Hartford Stage's 'Absolute Brightness' Highlights Sexual Identity, Bullying

He has a warm, gentle voice. A sharp wit. A sense of history coupled with an interest in the here and now. An interest in where the world is going and a concern about how to live in it now.

James Lecesne is exactly the kind of person you want to have tell you a long story.

That's what he'll be doing when the celebrated writer, performer and activist brings his acclaimed one-man show "The Absolute Brightness of Leonard Pelkey" to Hartford Stage March 30 through April 23.

Lecesne stars in this tale that touches on issues of sexual identity, social stereotyping, bullying, self-awareness and spiritual growth.

Hartford Stage audiences already know Lecesne. He was one of the two frenetic faces manically changing costumes and twisting plots in Charles Ludlam's "The Mystery of Irma Vep" in 2004, then was the sole cast member of Doug Wright's drama "I Am My Own Wife" in 2007. He also appeared in Hartford Stage's premiere of the 20-author, four-actor meditation on parenting, "Motherhood Out Loud," in 2010.

Beyond the stage, Lecesne has become a noted advocate for LGBT teenagers. He wrote the screenplay for the 1995 short film "Trevor," about a 13-year-old boy who has a crush on a male classmate. The film won an Academy Award and is now being turned into a stage musical.

In 1998, Lecesne and "Trevor"'s co-producers Randy Stone and Peggy Rajski created The Trevor Project, a 24-hour "lifeline" that helps depressed and suicidal LGBT youth. The 24-hour lifeline began as a toll-free phone number but has expanded to include an online messaging service, social networking, school workshops, an annual "Trevor Hero Award" ceremony and other programs.

"I knew from my own experience that this idea of gender conformity wasn't true," Lecesne said in a phone interview from California last month. "I always knew I was gay. 'Trevor,' which I wrote 30 years ago, came about because I listened to the radio one day and heard a report about teen suicide. Part of the reason for doing 'Absolute Brightness' was my wanting to revive some of the same issues for the 21st century. Times change; that's part of the problem."

"The Absolute Brightness of Leonard Pelkey" was a 480-page book before it became an 80-minute play. Lecesne originally wrote the story as a young adult novel, told from the perspective of a young woman named Phoebe. Leonard Pelkey is the 14-year-old stepson of Phoebe's uncle. She is taken with his flamboyant nature but worries about how some of his classmates will respond to Leonard's rainbow-striped sneakers and his pleasure in sharing beauty tips. Then Leonard vanishes.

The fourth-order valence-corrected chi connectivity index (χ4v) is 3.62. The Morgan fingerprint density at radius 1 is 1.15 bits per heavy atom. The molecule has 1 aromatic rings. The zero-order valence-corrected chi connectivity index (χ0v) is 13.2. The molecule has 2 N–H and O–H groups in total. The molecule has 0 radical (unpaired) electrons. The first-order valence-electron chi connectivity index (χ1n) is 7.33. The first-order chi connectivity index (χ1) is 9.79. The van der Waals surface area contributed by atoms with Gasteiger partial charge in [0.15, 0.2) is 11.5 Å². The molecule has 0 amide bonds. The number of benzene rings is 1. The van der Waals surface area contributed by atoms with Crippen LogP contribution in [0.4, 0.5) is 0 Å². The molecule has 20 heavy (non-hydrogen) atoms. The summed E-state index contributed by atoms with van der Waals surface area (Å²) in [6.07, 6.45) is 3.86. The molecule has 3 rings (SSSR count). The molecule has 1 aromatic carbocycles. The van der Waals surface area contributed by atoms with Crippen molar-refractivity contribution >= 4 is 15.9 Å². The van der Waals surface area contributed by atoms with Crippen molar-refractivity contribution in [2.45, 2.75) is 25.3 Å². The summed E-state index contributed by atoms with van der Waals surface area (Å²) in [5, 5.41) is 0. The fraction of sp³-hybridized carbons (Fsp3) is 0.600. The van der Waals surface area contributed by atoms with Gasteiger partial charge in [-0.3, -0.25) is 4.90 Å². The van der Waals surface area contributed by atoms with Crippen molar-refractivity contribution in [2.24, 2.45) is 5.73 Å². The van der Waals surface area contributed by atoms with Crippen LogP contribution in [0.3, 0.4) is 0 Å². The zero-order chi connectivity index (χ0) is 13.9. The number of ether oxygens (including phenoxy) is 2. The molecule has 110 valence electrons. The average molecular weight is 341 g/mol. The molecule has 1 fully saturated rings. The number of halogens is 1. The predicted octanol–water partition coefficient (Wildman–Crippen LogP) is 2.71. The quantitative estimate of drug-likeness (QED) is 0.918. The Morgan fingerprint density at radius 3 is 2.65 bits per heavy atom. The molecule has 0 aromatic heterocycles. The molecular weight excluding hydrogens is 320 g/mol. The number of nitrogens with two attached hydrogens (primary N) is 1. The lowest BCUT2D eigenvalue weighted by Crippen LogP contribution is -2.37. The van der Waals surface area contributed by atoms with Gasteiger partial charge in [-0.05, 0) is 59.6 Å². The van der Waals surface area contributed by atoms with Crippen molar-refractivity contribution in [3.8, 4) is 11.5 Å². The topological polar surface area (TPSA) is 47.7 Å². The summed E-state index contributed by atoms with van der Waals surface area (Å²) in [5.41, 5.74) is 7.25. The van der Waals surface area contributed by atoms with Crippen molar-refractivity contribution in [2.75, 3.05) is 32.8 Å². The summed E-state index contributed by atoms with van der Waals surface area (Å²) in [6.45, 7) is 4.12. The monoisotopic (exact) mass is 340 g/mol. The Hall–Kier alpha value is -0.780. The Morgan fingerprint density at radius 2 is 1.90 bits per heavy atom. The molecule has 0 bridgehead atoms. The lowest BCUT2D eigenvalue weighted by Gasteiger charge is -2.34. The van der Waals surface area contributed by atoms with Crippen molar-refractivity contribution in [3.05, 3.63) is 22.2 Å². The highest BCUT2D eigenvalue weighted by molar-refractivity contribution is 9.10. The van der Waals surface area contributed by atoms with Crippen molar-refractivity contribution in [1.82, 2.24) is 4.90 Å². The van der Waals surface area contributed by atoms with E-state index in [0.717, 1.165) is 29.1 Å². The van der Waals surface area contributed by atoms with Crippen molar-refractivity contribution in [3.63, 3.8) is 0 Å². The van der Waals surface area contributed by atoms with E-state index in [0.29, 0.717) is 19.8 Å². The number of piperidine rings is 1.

As Lecesne describes it, "The Absolute Brightness of Leonard Pelkey" is about "somebody who's missing. We are trying to figure out what happened to him, and why."

"I wanted to write something in a longer form than I was used to," Lecesne explains. "It's basically a series of monologues, so I knew I could do that." Years later, he found "I was still interested in telling that story, but from a different point of view. I wanted to be out in the world talking to older people about how we talk to younger people."

While Phoebe is still a character in the play, the narrator is now a Jersey Shore detective named Chuck DeSantis, out to solve the mystery of Leonard's disappearance.

Lecesne has performed the show for long runs in New York, California and elsewhere, plus one-nighters at colleges and high schools. "The response has been pretty universal," Lecesne says. "People embrace the journey that we are on. Something just happens between me and the audience."

The show mostly consists of Lecesne playing a host of characters: Leonard, DeSantis, Phoebe, her mother and others. There are also video projections, and an original music score by the pop songwriter and "Spring Awakening" composer Duncan Sheik. "I've known Duncan for a while," Lecesne says. "He saw the show while I was working on it, and said 'You need music for this. I'll write you some.' It was an incredibly generous offer."

"The thing I hear most," the actor/writer says about his Leonard Pelkey tale, "is 'Is this a real story?' People say, 'I seem to remember something like this happening.' It is a totally made-up story, but people treat it like it's a documentary. That's high praise."

THE ABSOLUTE BRIGHTNESS OF LEONARD PELKEY, written and performed by James Lecesne, runs March 30 to April 23 at Hartford Stage, 50 Church St., Hartford. Performances are Tuesday through Thursday at 7:30 p.m., Friday at 8 p.m., Saturday at 8 p.m. and Sunday at 2 p.m., with added performances April 2 and 16 at 7:30 p.m. and April 8, 12 and 22 at 2 p.m. Tickets are $25-$90. 50 Church St., Hartford. 860-527-5151, hartfordstage.org.

Editor's Note: This story has been updated to correct the year James Lecesne appeared in Doug Wright's drama "I Am My Own Wife" in 2007 at Hartford Stage.

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